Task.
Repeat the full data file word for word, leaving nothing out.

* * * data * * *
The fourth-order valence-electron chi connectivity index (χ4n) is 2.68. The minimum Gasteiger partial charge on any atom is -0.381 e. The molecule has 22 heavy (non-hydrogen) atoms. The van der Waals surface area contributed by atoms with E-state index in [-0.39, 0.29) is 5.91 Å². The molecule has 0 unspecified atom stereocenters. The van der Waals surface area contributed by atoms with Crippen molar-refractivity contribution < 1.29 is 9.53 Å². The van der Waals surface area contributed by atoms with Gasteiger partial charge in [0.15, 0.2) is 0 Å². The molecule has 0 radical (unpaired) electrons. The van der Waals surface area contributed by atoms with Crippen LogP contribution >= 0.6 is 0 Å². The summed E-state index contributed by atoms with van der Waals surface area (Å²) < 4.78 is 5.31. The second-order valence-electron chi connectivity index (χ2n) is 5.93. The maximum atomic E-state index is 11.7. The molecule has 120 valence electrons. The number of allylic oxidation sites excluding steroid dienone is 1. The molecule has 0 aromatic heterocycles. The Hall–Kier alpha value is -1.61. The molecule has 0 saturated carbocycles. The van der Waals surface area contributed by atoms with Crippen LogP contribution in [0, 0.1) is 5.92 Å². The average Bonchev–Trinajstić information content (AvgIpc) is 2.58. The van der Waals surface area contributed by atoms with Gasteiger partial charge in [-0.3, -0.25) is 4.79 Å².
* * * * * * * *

The fourth-order valence-electron chi connectivity index (χ4n) is 2.68. The minimum Gasteiger partial charge on any atom is -0.381 e. The molecule has 22 heavy (non-hydrogen) atoms. The van der Waals surface area contributed by atoms with E-state index in [-0.39, 0.29) is 5.91 Å². The molecule has 0 unspecified atom stereocenters. The van der Waals surface area contributed by atoms with Crippen molar-refractivity contribution < 1.29 is 9.53 Å². The van der Waals surface area contributed by atoms with Gasteiger partial charge in [0.15, 0.2) is 0 Å². The molecule has 0 radical (unpaired) electrons. The van der Waals surface area contributed by atoms with Crippen LogP contribution >= 0.6 is 0 Å². The summed E-state index contributed by atoms with van der Waals surface area (Å²) < 4.78 is 5.31. The second-order valence-electron chi connectivity index (χ2n) is 5.93. The maximum atomic E-state index is 11.7. The molecule has 120 valence electrons. The number of allylic oxidation sites excluding steroid dienone is 1. The molecule has 0 aromatic heterocycles. The Hall–Kier alpha value is -1.61. The molecule has 0 saturated carbocycles. The van der Waals surface area contributed by atoms with Crippen LogP contribution in [0, 0.1) is 5.92 Å². The average Bonchev–Trinajstić information content (AvgIpc) is 2.58. The van der Waals surface area contributed by atoms with Gasteiger partial charge in [-0.3, -0.25) is 4.79 Å².